By Clara Pirani
CHILDREN are more likely to act aggressively or feel upset after they have watched violent films or television programs.
British scientists have also found that children who passively watched television were as likely to be distressed by violent images as those who played interactive computer games.
Researchers from the University of Birmingham analysed data from six laboratory studies into children's behaviour after they had watched scenes of violence.
They found there was "consistent evidence of an association between younger children watching media violence and showing more aggressive play and behaviour".
The researchers concluded that parents should treat media viewing with the same caution as medications or chemicals around the home.
"Carelessness with material that contains extreme violent and sexual imagery might even be regarded as a form of emotional maltreatment of the child," lead author Professor Kevin Browne wrote in the medical journal The Lancet.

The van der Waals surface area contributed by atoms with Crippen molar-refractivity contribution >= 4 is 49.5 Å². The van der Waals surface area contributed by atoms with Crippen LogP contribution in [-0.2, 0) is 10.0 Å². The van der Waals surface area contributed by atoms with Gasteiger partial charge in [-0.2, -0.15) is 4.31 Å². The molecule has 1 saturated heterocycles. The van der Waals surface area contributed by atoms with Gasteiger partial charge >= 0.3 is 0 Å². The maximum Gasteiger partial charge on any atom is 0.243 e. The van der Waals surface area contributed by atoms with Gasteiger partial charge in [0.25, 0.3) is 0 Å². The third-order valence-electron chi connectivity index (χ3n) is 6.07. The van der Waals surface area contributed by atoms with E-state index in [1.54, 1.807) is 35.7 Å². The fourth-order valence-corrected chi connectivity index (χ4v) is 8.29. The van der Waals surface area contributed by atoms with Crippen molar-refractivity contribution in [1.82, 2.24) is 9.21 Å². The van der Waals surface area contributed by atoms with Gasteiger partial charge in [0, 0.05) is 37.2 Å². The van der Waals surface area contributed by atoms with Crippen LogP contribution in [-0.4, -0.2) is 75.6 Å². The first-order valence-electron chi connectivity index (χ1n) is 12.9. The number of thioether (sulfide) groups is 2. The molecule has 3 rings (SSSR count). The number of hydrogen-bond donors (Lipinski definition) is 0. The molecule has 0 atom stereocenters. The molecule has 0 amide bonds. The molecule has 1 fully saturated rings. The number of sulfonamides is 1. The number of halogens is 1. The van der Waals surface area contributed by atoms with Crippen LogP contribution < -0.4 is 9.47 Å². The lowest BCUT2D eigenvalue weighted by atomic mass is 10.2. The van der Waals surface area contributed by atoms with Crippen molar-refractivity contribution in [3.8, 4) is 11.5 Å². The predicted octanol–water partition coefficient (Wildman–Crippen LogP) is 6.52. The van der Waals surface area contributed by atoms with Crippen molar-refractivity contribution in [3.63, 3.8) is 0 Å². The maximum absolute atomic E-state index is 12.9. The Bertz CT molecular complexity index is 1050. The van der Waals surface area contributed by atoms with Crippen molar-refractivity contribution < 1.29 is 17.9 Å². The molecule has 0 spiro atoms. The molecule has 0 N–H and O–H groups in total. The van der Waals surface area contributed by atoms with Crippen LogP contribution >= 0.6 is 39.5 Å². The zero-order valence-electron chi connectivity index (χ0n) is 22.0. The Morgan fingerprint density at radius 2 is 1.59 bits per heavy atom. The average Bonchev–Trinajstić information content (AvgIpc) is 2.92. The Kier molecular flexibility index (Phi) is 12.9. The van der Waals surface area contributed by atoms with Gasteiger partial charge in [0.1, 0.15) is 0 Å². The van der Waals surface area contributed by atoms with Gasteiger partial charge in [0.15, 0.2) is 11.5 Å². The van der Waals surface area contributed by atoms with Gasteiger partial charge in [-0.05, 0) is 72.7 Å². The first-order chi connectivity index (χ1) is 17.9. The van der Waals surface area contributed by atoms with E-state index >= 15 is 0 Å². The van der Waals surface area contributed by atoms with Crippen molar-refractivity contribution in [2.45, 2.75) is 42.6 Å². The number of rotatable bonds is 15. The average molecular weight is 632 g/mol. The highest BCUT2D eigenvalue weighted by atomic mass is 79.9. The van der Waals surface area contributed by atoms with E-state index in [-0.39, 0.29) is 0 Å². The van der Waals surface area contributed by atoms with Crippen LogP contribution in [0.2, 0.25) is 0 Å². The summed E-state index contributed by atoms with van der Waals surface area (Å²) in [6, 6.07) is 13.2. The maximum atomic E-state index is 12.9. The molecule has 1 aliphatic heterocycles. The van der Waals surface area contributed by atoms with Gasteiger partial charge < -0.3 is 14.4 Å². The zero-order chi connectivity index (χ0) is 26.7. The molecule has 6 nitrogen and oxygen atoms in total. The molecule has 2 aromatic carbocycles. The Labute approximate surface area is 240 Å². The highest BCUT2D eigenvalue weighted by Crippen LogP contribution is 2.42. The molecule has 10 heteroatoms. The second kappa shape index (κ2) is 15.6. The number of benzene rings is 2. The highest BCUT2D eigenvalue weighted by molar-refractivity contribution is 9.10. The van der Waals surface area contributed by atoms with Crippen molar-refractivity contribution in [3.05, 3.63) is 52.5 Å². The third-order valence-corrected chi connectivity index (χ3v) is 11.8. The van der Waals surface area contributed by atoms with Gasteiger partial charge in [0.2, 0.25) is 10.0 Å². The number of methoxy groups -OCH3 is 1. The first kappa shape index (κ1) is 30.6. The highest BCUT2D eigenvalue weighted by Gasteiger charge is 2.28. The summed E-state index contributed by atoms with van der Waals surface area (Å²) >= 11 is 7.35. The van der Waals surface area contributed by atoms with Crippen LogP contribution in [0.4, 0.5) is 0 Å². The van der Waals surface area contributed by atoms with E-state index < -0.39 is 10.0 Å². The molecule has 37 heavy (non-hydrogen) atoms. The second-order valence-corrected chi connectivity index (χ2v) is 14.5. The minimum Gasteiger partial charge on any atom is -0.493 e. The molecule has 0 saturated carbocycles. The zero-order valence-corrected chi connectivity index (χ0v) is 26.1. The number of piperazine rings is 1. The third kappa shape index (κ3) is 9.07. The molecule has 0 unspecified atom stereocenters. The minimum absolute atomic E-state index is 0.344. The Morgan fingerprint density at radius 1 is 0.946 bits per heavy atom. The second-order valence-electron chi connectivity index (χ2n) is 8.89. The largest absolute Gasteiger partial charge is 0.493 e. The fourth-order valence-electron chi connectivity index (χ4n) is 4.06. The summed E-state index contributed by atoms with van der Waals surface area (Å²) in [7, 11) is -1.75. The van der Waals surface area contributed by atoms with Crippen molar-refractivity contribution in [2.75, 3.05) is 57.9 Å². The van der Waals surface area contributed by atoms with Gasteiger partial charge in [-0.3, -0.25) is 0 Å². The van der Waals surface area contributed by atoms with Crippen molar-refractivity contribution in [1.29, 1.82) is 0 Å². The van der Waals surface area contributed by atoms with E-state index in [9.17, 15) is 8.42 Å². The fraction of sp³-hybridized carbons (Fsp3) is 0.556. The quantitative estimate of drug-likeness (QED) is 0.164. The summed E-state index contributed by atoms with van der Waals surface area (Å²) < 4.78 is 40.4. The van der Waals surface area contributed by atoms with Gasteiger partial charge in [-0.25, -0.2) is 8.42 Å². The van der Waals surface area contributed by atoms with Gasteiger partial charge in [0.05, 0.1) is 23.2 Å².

Royal Australian and New Zealand College of Psychiatrists spokesman Gregory de Moore agreed that young children were influenced by violent images.
"Young children under the age of seven will have great difficulty distinguishing fact from fantasy, and often those children mimic what they see on TV, even though they don't really know what they are doing," he said.
"As they get older, they start to differentiate reality from fiction but then they are more likely to have a physiological response such as increased agitation that we know is associated with impending violent actions."
He said computer and video games posed a particular challenge for parents trying to monitor their child's exposure to violence.
"Most parents understand the classification system for movies, but computer games are a new ballpark," Dr de Moore said. "Most parents can't even use the games."
Jane Roberts, president of Young Media Australia, a national group that advocates responsible media viewing, said more than 75 per cent of computer or video games showed some level of violence.
Ms Roberts said children received mixed message from schools and the media. She said some schools had implemented successful programs to teach children that violence was not an appropriate way to respond to conflict.
"But then the child goes home and plays computer games where they play the role of a violent perpetrator."
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